This explainer was updated on 21 December 2023. This is to account for new data on nuclear small modular reactor (SMR) costings included in the 2023-24 GenCost consultation draft.
As Australia attempts to meet ambitious emissions reduction targets during the transition to net zero, we know the energy sector has a major role to play. We also know it makes sense to be informed of and assess a full range of technologies: some new and emerging, some established and proven.
In this context, it's unsurprising that a debate around nuclear power has been reignited. Nuclear proponents suggest there is potential for SMRs to be used for low-emissions electricity generation in Australia, providing essential firming capacity to support variable renewables.
However, a review of the available evidence makes it clear. Despite nuclear power being a component of electricity generation for 16 per cent of the world’s countries, it does not currently provide an economically competitive solution in Australia. We also do not have the relevant frameworks in place for its consideration and operation within the timeframe required. In summary:
- Nuclear power is not currently legislated for in Australia
- Large scale nuclear power is not the appropriate size for Australia’s relatively small electricity grids
- The time needed for nuclear SMR to prove commercially viable, and overcome other hurdles, rules it out of any major role in the electricity sector emission abatement required for Australia to reach its net-zero emissions target in 2050.
GenCost 2023-2024: the cost of electricity generation
Each year CSIRO works with the Australian Energy Market Operator (AEMO) to produce GenCost. This is a detailed report that provides current and projected costs for electricity generation, storage and hydrogen technologies.
The annual GenCost process is highly collaborative and draws on the deep expertise and knowledge of numerous energy industry stakeholders. There are opportunities for members of the energy community to review the work and provide pre-publication feedback to ensure it accurately represents the assessment of the sector.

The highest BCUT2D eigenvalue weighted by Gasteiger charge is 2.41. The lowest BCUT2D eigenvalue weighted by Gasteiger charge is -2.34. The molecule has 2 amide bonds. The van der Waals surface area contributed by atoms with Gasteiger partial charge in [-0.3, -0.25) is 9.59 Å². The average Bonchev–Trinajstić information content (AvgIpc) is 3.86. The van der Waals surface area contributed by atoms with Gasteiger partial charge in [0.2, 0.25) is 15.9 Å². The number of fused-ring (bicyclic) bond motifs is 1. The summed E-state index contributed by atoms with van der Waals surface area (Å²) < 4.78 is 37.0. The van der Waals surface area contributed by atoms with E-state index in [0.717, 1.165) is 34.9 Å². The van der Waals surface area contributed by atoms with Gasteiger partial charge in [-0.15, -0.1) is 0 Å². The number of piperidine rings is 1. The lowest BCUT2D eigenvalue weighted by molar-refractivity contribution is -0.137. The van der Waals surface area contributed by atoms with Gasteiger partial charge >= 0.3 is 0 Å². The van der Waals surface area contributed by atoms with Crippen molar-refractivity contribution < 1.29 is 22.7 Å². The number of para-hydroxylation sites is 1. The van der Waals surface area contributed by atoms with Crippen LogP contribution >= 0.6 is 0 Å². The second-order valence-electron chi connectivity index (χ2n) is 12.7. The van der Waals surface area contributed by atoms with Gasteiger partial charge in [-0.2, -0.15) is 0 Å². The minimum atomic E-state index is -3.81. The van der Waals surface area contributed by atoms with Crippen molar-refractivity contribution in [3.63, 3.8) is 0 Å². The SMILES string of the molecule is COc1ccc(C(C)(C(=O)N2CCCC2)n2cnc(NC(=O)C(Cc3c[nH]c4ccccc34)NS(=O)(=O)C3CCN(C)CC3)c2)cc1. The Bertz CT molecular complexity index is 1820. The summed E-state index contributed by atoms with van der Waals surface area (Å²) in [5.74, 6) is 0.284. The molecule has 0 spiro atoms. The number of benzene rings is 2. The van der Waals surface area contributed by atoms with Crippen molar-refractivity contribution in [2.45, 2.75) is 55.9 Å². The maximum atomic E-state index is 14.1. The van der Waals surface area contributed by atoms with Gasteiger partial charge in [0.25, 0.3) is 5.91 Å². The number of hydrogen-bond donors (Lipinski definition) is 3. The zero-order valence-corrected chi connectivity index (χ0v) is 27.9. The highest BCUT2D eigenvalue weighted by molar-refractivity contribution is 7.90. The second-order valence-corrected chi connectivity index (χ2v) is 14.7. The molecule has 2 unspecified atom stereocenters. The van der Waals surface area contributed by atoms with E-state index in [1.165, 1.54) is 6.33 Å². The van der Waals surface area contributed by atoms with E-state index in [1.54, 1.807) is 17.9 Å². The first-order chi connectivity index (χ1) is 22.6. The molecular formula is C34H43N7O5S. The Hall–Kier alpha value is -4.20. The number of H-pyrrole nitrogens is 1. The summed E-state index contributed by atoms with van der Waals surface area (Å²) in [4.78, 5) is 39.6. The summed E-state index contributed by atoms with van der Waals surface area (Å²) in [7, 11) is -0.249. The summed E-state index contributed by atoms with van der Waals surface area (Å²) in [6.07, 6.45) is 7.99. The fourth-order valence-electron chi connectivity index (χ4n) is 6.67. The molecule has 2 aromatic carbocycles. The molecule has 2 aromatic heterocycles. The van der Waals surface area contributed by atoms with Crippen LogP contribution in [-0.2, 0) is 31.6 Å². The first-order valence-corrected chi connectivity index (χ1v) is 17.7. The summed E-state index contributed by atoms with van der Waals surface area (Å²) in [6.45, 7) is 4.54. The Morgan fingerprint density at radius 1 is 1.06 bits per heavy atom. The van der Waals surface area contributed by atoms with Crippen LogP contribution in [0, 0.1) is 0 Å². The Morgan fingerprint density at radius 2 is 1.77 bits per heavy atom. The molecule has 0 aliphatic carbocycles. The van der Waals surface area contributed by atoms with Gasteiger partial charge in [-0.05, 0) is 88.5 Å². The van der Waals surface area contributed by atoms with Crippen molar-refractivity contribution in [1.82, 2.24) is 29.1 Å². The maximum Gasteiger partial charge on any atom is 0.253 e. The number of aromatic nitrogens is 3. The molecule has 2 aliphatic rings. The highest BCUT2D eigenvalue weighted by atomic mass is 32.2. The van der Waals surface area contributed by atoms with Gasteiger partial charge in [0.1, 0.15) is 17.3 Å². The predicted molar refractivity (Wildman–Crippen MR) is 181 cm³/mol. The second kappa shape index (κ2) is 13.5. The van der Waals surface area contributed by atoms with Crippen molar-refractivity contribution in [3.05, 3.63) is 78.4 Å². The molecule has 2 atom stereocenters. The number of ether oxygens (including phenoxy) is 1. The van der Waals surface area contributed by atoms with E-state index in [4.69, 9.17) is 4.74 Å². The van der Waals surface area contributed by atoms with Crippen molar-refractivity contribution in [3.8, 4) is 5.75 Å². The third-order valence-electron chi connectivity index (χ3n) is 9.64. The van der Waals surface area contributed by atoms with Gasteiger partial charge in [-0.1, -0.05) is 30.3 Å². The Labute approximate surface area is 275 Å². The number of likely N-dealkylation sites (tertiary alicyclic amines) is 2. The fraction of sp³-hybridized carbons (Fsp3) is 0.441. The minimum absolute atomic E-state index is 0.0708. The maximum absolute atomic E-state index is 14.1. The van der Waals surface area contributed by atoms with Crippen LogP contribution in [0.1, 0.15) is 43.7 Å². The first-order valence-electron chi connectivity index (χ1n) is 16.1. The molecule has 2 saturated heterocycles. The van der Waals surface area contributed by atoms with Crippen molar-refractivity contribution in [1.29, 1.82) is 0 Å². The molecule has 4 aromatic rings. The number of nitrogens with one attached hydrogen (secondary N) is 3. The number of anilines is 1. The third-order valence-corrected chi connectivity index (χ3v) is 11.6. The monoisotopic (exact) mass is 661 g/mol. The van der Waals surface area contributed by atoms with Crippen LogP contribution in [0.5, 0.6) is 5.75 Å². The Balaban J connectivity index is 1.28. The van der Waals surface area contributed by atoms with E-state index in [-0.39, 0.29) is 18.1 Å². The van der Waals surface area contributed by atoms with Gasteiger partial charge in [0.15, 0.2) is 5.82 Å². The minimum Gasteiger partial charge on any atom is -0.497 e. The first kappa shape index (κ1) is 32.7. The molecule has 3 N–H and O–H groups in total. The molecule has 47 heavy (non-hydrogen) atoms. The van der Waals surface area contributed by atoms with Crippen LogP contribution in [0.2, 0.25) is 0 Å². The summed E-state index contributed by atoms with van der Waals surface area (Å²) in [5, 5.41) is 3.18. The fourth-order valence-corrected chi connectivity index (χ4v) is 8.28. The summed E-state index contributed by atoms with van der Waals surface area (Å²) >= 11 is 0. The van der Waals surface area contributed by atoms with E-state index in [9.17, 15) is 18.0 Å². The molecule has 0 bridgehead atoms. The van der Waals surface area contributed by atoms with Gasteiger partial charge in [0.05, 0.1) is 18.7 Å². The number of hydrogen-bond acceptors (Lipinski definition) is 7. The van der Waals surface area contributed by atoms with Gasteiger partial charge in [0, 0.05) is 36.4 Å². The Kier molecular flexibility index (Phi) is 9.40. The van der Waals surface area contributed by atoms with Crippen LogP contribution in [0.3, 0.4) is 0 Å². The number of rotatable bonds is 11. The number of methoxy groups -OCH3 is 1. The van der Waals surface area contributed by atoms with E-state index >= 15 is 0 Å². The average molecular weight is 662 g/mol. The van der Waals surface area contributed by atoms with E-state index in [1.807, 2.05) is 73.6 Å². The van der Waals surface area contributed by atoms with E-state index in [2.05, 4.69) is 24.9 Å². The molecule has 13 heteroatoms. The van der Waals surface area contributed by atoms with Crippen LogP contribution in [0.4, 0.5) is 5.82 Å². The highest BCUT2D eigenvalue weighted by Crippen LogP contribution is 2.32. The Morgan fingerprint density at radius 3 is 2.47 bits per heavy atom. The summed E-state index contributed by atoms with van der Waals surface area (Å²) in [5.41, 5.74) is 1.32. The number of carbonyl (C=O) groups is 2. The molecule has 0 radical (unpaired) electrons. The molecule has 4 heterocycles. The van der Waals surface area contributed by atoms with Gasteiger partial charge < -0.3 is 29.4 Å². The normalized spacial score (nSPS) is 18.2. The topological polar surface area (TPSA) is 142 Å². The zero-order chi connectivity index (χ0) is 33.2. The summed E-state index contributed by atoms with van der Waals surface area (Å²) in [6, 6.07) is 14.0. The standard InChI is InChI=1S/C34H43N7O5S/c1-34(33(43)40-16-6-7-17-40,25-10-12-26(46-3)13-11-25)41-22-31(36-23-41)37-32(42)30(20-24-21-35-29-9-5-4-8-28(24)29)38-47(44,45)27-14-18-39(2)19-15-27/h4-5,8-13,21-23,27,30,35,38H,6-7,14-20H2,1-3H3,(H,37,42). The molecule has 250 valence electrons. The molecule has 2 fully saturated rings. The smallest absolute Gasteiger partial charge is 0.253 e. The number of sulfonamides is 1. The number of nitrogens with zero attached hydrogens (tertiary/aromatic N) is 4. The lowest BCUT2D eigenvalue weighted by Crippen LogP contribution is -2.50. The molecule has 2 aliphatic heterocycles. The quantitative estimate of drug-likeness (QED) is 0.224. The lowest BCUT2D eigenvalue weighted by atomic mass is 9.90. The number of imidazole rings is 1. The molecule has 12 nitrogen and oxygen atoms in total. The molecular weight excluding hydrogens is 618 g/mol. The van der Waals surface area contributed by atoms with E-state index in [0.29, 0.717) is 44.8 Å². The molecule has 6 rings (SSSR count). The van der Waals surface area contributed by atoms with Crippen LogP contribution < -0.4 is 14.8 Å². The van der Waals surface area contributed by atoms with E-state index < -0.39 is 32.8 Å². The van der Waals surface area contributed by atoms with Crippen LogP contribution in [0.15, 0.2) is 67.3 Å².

Paul Graham, CSIRO energy economist and lead author of the report, says it’s an open, public process that many people can participate in.
"AEMO wants to know the data they use for planning and forecasting results is based on a good level of consultation and lots of quality checking. Everyone in the industry has a fair chance to take part," Paul says.
The sixth GenCost report was released as a draft for public consultation on 21 December 2023. It remained consistent with findings from previous years, showing renewables, led by onshore wind and solar photovoltaic (PV), have the lowest cost range of any power generation technologies.
"We know the report is not just used by AEMO. It’s also used by people working in energy strategy and policy in governments around Australia who need a clear, simple metric to inform their decision making," Paul says.
"Because of this we provide a levelised cost of electricity analysis that allows for easy comparison of technologies on a common basis. We come up with a dollar cost per megawatt hour that takes into account both the costs of financing the initial capital cost of the project and any ongoing fuel and operation and maintenance costs."
To avoid introducing too many variables and losing that common basis, the levelised costs used in the GenCost report do not take into account any potential externalities. These could include bird strikes at a wind farm, site remediation, or nuclear waste storage costs. But to calculate the most accurate cost of wind and solar, they do include the additional storage and transmission costs that are an essential part of supporting those variable renewables.
Using the standard formula for levelised costs plus the additional calculations specific to additional storage and transmission needs, wind and solar come in at an average of $112 per megawatt hour in 2023, decreasing to $82 per megawatt hour in 2030.